3/4 cup sour cream, room temperature
2 eggs, lightly beaten at at room temperature
1 cup sugar
1 tsp vanilla extract

1/2 cup fresh or frozen blueberries for the top (optional)

Place the blueberries and sugar in a saucepan over medium heat. Mush the blueberries slightly and simmer for about 10 minutes until the sugar is all dissolved and the mixture has thickened up a bit. Remove from heat and set aside.

Make the cheesecake base by mixing together the graham crumbs, almond flour and butter until mixed. Line and grease a 9 inch springform pan with parchment paper and press the crumb mixture at the bottom uniformly. Place into the refrigerator to cool.

To make the filling, beat together the cream cheese, sour cream, eggs, sugar and vanilla extract. Mix in the cooled blueberry mixture from above. Pour the filling onto the crumb bottom, in the springform pan. Top with more fresh or frozen blueberries.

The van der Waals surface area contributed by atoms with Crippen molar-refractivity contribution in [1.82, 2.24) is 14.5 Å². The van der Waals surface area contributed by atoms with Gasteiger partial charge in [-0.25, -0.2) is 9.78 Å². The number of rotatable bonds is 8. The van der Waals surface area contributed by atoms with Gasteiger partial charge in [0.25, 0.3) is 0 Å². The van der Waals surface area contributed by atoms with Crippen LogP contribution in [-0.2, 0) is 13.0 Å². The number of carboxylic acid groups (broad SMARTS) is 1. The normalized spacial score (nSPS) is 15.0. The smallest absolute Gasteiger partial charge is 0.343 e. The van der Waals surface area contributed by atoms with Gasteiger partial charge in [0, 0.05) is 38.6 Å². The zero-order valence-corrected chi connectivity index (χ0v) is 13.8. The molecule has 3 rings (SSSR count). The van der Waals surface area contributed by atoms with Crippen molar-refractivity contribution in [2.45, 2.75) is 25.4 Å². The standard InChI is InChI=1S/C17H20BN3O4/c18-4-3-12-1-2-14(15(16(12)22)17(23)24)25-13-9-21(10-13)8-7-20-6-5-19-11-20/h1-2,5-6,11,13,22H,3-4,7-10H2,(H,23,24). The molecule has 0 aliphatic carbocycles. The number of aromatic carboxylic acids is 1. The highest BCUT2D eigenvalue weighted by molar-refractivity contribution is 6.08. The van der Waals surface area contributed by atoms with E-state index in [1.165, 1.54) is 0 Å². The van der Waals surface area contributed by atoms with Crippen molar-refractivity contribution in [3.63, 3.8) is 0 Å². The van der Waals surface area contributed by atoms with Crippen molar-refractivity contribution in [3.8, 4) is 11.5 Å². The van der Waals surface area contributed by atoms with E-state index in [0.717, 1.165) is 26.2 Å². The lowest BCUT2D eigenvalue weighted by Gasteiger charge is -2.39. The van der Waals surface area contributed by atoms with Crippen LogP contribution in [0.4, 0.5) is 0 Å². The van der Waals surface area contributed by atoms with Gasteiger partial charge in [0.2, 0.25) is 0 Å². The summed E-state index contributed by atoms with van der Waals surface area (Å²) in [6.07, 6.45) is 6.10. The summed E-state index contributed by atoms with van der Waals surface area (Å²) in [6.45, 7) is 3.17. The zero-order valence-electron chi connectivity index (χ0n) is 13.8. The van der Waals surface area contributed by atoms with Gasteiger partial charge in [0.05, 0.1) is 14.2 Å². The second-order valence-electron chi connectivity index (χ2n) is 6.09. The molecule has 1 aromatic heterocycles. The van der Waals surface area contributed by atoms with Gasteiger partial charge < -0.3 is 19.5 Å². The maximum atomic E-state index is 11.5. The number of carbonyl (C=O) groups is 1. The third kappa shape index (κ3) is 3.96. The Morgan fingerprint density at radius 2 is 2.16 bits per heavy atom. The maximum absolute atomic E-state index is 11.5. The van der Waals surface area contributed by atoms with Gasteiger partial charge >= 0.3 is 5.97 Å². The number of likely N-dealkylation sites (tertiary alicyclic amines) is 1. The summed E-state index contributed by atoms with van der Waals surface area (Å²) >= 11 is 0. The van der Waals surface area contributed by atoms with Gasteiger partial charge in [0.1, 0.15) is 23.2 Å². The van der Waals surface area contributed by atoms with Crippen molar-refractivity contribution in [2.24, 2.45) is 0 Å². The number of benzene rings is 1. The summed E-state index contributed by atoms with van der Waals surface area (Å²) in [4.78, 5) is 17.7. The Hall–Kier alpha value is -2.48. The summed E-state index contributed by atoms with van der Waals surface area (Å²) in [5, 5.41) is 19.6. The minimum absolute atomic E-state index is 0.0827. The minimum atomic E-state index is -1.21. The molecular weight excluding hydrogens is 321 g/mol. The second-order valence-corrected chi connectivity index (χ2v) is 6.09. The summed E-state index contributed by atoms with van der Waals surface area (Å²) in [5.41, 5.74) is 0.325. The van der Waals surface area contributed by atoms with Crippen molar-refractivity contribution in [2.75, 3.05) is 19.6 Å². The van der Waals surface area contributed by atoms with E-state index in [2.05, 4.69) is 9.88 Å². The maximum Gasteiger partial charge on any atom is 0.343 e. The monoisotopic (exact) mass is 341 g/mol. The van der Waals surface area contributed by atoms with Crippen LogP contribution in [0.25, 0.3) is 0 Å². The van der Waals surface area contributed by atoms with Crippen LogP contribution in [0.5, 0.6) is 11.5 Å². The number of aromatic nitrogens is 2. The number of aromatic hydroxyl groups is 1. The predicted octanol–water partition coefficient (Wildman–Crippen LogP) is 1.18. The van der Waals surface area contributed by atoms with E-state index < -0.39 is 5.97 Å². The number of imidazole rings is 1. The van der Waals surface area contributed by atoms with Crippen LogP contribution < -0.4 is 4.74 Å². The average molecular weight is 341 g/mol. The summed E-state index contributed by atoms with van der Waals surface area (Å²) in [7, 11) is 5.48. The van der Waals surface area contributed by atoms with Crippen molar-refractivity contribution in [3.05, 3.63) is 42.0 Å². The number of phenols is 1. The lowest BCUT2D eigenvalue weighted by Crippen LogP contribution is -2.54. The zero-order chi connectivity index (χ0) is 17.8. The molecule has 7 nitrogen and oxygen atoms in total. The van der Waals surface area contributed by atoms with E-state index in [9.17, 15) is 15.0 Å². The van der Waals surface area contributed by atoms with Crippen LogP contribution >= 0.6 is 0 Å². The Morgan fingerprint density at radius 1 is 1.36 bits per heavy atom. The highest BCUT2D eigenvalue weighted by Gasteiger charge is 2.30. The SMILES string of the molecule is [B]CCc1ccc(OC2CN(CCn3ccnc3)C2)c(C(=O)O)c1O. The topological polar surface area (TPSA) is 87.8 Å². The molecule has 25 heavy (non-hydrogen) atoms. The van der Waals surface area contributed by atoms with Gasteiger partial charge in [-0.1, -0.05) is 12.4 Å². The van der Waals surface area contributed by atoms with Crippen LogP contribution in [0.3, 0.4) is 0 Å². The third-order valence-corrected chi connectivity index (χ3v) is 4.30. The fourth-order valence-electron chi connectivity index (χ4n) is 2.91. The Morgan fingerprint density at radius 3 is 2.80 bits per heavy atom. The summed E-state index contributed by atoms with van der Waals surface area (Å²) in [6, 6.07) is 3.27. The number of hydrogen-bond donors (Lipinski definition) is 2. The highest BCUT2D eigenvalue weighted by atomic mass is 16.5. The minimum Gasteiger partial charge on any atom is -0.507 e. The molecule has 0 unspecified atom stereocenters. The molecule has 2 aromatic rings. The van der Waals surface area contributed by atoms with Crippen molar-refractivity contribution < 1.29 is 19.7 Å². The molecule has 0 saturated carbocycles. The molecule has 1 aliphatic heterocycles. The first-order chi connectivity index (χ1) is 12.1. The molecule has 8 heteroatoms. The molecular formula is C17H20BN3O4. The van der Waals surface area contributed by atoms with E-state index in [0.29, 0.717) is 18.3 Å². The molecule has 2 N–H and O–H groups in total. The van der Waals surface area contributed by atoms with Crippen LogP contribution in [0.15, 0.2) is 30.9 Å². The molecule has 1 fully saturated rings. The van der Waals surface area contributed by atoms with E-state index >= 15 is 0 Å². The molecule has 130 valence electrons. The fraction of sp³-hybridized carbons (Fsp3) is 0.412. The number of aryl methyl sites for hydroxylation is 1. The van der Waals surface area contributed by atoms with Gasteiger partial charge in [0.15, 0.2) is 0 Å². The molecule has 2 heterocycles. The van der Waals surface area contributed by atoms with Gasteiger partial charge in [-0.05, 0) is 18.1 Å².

Bake at 300F for about 1 hour. Remove from heat and cool. Refrigerate and serve cold.

Recipe adapted from: blueberry swirl cheesecake, donna hay modern classics 2.

June 24, 2010

Flourless Chocolate Cakes

Flourless Chocolate Cakes

It was my hubby's birthday and I wanted to make something small for the four of us to enjoy. We were going to have family over to celebrate on the weekend but I wanted to have something sweet to celebrate on his actual birthday.

We are big chocolate fans and my hubby enjoys subsituting almond flour with regular flour in recipes (he's a lower carb advocate). I also substituted baking splenda with the bulk of the sugar in this recipe.

The cakes were very rich and chocolatey. One small cake was a lot to eat. I would have preferred them to be a touch more sweeter though, but that's my preference.

This is a great recipe when entertaining. They can be made beforehand too. Add some whipped cream and berries and you have a decadent dessert that serves a large group.